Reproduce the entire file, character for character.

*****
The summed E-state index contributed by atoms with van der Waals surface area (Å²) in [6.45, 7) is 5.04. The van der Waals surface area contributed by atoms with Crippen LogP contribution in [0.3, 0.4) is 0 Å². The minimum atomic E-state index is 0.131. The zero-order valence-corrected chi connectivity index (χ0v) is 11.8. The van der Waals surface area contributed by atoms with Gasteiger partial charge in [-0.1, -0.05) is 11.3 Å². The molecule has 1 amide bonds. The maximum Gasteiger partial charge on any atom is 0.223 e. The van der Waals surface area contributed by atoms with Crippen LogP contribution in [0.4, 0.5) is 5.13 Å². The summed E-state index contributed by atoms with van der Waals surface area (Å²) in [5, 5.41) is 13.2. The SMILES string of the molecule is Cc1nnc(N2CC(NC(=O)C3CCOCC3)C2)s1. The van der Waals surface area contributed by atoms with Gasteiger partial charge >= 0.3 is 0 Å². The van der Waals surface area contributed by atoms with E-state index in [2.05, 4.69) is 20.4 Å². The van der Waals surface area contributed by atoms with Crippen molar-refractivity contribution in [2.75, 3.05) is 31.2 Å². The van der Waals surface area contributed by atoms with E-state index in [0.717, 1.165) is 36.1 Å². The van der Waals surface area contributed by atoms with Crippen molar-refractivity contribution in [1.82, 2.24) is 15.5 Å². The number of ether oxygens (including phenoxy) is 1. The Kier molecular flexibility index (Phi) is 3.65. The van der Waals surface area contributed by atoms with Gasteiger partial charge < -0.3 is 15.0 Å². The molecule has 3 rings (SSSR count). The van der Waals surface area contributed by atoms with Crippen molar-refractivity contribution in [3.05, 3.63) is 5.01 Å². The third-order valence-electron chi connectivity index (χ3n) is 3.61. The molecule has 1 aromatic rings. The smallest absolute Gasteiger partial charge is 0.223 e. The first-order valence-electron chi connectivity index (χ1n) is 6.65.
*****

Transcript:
The summed E-state index contributed by atoms with van der Waals surface area (Å²) in [6.45, 7) is 5.04. The van der Waals surface area contributed by atoms with Crippen LogP contribution in [0.3, 0.4) is 0 Å². The minimum atomic E-state index is 0.131. The zero-order valence-corrected chi connectivity index (χ0v) is 11.8. The van der Waals surface area contributed by atoms with Gasteiger partial charge in [-0.1, -0.05) is 11.3 Å². The molecule has 1 amide bonds. The maximum Gasteiger partial charge on any atom is 0.223 e. The van der Waals surface area contributed by atoms with Crippen LogP contribution in [0.4, 0.5) is 5.13 Å². The summed E-state index contributed by atoms with van der Waals surface area (Å²) in [5, 5.41) is 13.2. The SMILES string of the molecule is Cc1nnc(N2CC(NC(=O)C3CCOCC3)C2)s1. The van der Waals surface area contributed by atoms with Gasteiger partial charge >= 0.3 is 0 Å². The van der Waals surface area contributed by atoms with E-state index in [2.05, 4.69) is 20.4 Å². The van der Waals surface area contributed by atoms with Crippen molar-refractivity contribution in [2.75, 3.05) is 31.2 Å². The van der Waals surface area contributed by atoms with E-state index in [0.717, 1.165) is 36.1 Å². The van der Waals surface area contributed by atoms with Crippen molar-refractivity contribution in [1.82, 2.24) is 15.5 Å². The number of ether oxygens (including phenoxy) is 1. The Kier molecular flexibility index (Phi) is 3.65. The van der Waals surface area contributed by atoms with Gasteiger partial charge < -0.3 is 15.0 Å². The molecule has 3 rings (SSSR count). The van der Waals surface area contributed by atoms with Crippen molar-refractivity contribution in [3.05, 3.63) is 5.01 Å². The third-order valence-electron chi connectivity index (χ3n) is 3.61. The molecule has 1 aromatic rings. The smallest absolute Gasteiger partial charge is 0.223 e. The first-order valence-electron chi connectivity index (χ1n) is 6.65.